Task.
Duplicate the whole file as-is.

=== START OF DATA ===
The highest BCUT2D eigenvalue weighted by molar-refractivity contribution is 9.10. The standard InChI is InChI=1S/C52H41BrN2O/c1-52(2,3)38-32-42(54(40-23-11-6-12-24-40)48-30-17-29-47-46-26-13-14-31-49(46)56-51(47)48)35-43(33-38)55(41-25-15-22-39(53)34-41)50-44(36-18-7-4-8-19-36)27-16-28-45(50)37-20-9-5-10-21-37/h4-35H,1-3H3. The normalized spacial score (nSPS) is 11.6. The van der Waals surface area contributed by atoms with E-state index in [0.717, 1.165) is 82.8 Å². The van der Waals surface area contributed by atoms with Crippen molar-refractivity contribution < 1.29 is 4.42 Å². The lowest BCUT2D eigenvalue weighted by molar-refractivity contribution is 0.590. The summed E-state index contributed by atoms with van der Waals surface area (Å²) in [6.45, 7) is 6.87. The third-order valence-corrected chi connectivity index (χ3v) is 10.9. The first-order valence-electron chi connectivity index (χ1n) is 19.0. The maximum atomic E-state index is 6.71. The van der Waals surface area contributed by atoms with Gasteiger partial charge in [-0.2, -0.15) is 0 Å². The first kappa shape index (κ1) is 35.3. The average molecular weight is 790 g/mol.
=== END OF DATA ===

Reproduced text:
The highest BCUT2D eigenvalue weighted by molar-refractivity contribution is 9.10. The standard InChI is InChI=1S/C52H41BrN2O/c1-52(2,3)38-32-42(54(40-23-11-6-12-24-40)48-30-17-29-47-46-26-13-14-31-49(46)56-51(47)48)35-43(33-38)55(41-25-15-22-39(53)34-41)50-44(36-18-7-4-8-19-36)27-16-28-45(50)37-20-9-5-10-21-37/h4-35H,1-3H3. The normalized spacial score (nSPS) is 11.6. The van der Waals surface area contributed by atoms with E-state index in [0.717, 1.165) is 82.8 Å². The van der Waals surface area contributed by atoms with Crippen molar-refractivity contribution < 1.29 is 4.42 Å². The lowest BCUT2D eigenvalue weighted by molar-refractivity contribution is 0.590. The summed E-state index contributed by atoms with van der Waals surface area (Å²) in [6.45, 7) is 6.87. The third-order valence-corrected chi connectivity index (χ3v) is 10.9. The first-order valence-electron chi connectivity index (χ1n) is 19.0. The maximum atomic E-state index is 6.71. The van der Waals surface area contributed by atoms with Gasteiger partial charge in [-0.2, -0.15) is 0 Å². The first kappa shape index (κ1) is 35.3. The average molecular weight is 790 g/mol.